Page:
In both “Emma” and “Jane Eyre”, we are told a story of two female characters who are dealing with the prospect of being involuntarily partnered with a male suitor. Austen and Brontë portray their female protagonists as erring between opinions about the potential suitors and through contradiction they produce a sense of undecided emotions for Emma and Jane Eyre.
Austen and Brontë create different situations for Emma and Jane Eyre, which creates an instant foresight into how the characters are feeling about their suitors. In Emma, Austen provides a large amount of detail in her description of the setting, for example when she writes, “The charming Augusta Hawkins… of so many thousands that would always be called ten;”. This quotation represents one major clause of a very long sentence and by using sentences of such length and including such verbose vocabulary, Austen gives the impression that, despite Emma’s dissatisfaction, the situation is not an emergency and Emma does not seem desperate. On the other hand, Brontë uses short, broken up clauses to create a sense of urgency and the requirement of stealth felt by Jane Eyre, for example when she writes, “and he is occupied too; perhaps if I walk softly, I can slip away unnoticed.” The use of punctuation to split up the sentence creates an image of Jane Eyre panicking and, the brevity of the clauses could reference her short of breath as she is scared of being seen.
Brontë also creates a closer insight into Jane Eyre’s emotions by writing in the first person. The character-lead narrative offers a very personal perspective for the readers and eliminates any sense of prejudice by a narrator figure as the readers are hearing the unspoilt thoughts of Jane Eyre. Austen writes in the third person which creates a much greater distance and emotional detachment between the readers and Emma. This, as opposed to the use of the first person in “Jane Eyre”, means that there is a chance that the personal opinions and emotions of Emma may be altered or even omitted by the narrator. The use of the third person, in my opinion, limits the level of sympathy that the readers can feel for Emma because they have lost sight of the personal inner emotions of the protagonist and can no longer tell whether what they are being told is genuine. We see this when Austen writes, “She was, in fact, beginning very much to wonder that she had ever thought him pleasing at all;”. The effect on the readers is definitely different from the one which is created by Brontë in “Jane Eyre”, because the feeling of low self-value that Emma is feeling is lost because we are not told how Emma is feeling by Emma herself whereas, despite being written under a male pseudonym, most would argue that Jane Eyre displays a clear insight into female psychology, written so convincingly because of its female author.
The uses of the first and third persons by the authors offers up an interesting insight into the customs of the time. Both texts were written in the early to mid-nineteenth century, when the industrial revolution was beginning to take shape, and when the opinions and values of women were treated very differently, despite the changes in the organisation of the country’s economic management. At the time, women were expected to marry somebody chosen by her parents without resistance, and then to conform to whatever her new and involuntary husband wants her to do. We can see a clear following of this custom by Emma as she seems not to have her own opinion because it is being told to us by an external narrator. However, contrary to the customs of the time, Jane Eyre appears to be hiding from her potential suitor, Mr. Rochester. This is a much more urgent cry for help in that Jane Eyre is using her own voice. Brontë introduces a vivid sense of smell by using words such as “sweet-briar and southernwood”. The identification of Mr. Rochester from these specific smells, Brontë familiarises the readers with the suitor which also adds to Jane Eyre’s desperation because the readers feel acquainted with the man from which she is running.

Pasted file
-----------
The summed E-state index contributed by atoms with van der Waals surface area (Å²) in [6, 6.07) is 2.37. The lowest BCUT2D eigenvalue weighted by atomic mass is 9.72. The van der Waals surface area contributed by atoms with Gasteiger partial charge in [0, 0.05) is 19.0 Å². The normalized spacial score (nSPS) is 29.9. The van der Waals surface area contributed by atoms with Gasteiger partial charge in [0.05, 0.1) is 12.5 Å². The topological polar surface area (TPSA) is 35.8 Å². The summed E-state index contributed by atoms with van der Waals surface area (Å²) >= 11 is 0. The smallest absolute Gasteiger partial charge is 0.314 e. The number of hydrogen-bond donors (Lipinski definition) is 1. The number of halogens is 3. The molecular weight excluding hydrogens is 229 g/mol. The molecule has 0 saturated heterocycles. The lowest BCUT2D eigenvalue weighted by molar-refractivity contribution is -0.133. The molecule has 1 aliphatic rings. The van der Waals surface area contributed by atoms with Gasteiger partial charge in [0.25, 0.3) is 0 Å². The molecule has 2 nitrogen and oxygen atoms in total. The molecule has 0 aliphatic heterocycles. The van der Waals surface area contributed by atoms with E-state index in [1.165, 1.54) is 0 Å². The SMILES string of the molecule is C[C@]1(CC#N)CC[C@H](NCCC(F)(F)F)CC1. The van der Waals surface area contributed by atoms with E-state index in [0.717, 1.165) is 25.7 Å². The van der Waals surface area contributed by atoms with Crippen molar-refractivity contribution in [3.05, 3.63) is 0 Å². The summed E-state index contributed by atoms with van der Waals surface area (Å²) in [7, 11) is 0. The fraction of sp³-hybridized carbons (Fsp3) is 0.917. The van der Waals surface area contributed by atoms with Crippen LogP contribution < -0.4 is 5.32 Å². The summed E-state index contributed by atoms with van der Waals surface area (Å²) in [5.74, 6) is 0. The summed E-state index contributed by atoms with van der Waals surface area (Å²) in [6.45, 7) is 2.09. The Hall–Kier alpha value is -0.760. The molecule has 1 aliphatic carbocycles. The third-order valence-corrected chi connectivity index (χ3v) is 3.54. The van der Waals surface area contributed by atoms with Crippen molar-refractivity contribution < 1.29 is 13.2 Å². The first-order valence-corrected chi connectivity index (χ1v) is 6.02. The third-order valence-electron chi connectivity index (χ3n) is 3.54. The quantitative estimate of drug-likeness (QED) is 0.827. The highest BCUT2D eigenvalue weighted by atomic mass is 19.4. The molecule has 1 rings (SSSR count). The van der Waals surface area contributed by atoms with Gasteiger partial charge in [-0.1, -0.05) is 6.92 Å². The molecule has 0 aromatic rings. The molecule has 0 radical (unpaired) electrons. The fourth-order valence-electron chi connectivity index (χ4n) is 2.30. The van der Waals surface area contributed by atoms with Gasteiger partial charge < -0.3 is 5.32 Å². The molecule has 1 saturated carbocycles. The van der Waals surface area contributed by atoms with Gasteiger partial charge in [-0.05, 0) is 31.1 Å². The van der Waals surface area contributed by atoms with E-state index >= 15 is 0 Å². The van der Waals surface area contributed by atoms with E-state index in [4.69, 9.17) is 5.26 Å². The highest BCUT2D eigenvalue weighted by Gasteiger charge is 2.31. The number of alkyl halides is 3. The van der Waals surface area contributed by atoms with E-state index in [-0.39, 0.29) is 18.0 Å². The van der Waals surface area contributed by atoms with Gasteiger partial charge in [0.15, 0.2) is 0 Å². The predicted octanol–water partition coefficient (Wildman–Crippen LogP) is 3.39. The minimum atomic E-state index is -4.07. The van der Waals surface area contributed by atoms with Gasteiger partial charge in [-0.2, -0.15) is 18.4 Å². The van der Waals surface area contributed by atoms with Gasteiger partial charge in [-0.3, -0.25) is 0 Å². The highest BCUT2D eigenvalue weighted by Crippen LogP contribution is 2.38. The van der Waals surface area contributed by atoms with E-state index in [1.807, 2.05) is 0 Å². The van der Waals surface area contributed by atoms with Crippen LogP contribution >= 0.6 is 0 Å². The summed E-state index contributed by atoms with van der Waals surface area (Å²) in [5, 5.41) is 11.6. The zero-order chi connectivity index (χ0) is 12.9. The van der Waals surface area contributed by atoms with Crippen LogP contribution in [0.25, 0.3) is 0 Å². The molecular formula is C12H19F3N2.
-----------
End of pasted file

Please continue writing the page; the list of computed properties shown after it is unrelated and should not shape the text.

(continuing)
Both protagonists contradict their initial opinions on their suitors, and seem to experience a significant inner conflict. In Emma, Austen gives a very glowing introduction to Mr. Elton, calling him “a very happy man,” who has changed his life from being “rejected and mortified,” to “gay and self-satisfied.” Austen’s use of hendiadys and anaphora when she repeats, “he came,” and writes phrases such as “eager and busy.” The use of more than one word to fulfil one purpose further highlights the lack of urgency felt by Emma. Then, later on in the passage, the narrator tells us that “she would have been thankful to be assured of never seeing him again.” This vacillation appears to contradict my initial thought about Emma conforming to the customs of the time because now Emma’s opinions have changed and are being shared. We also see some contradictory opinions in “Jane Eyre”. Initially, Mr. Rochester is presented as quite terrifying, implied by the fact that Jane Eyre appears to be hiding from him. Brontë uses the phrase, “that the crackle of the pebbly gravel might not betray me.” This implies severe consequences for her if she is to be found out by Mr. Rochester. However, when Mr. Rochester does discover Jane Eyre, his language appears friendly and approachable when he says, “Jane, come and look at this fellow.” Brontë uses a very short paragraph and then a longer one with a very fast pace to create suspense. The delay of the final line also emphasises the contrast between Brontë’s initial presentation of Mr. Rochester, and the one we have now seen.
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